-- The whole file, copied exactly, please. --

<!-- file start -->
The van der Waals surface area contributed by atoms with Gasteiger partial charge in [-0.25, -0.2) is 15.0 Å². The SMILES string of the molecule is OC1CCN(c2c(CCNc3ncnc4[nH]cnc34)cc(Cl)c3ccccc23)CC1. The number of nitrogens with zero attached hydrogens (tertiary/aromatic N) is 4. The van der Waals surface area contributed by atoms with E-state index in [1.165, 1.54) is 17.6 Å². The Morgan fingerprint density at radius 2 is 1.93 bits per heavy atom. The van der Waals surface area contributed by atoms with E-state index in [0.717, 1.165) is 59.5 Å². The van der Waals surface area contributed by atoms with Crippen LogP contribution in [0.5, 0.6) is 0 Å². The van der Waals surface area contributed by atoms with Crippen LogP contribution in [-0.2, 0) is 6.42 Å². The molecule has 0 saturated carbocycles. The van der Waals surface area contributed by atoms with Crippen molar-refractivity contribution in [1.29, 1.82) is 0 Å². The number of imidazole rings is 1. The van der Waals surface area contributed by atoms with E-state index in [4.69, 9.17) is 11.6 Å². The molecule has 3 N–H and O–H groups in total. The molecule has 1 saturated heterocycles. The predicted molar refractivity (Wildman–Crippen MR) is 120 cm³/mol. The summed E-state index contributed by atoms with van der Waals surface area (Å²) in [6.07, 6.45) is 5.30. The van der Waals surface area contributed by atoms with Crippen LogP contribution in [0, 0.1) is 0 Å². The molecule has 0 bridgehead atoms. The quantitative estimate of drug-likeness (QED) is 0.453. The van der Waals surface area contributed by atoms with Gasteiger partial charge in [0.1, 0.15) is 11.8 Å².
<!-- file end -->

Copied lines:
The van der Waals surface area contributed by atoms with Gasteiger partial charge in [-0.25, -0.2) is 15.0 Å². The SMILES string of the molecule is OC1CCN(c2c(CCNc3ncnc4[nH]cnc34)cc(Cl)c3ccccc23)CC1. The number of nitrogens with zero attached hydrogens (tertiary/aromatic N) is 4. The van der Waals surface area contributed by atoms with E-state index in [1.165, 1.54) is 17.6 Å². The Morgan fingerprint density at radius 2 is 1.93 bits per heavy atom. The van der Waals surface area contributed by atoms with E-state index in [0.717, 1.165) is 59.5 Å². The van der Waals surface area contributed by atoms with Crippen LogP contribution in [0.5, 0.6) is 0 Å². The van der Waals surface area contributed by atoms with Crippen LogP contribution in [-0.2, 0) is 6.42 Å². The molecule has 0 saturated carbocycles. The van der Waals surface area contributed by atoms with Crippen molar-refractivity contribution in [1.29, 1.82) is 0 Å². The number of imidazole rings is 1. The van der Waals surface area contributed by atoms with E-state index in [4.69, 9.17) is 11.6 Å². The molecule has 3 N–H and O–H groups in total. The molecule has 1 saturated heterocycles. The predicted molar refractivity (Wildman–Crippen MR) is 120 cm³/mol. The summed E-state index contributed by atoms with van der Waals surface area (Å²) in [6.07, 6.45) is 5.30. The van der Waals surface area contributed by atoms with Crippen LogP contribution in [0, 0.1) is 0 Å². The molecule has 0 bridgehead atoms. The quantitative estimate of drug-likeness (QED) is 0.453. The van der Waals surface area contributed by atoms with Gasteiger partial charge in [0.1, 0.15) is 11.8 Å².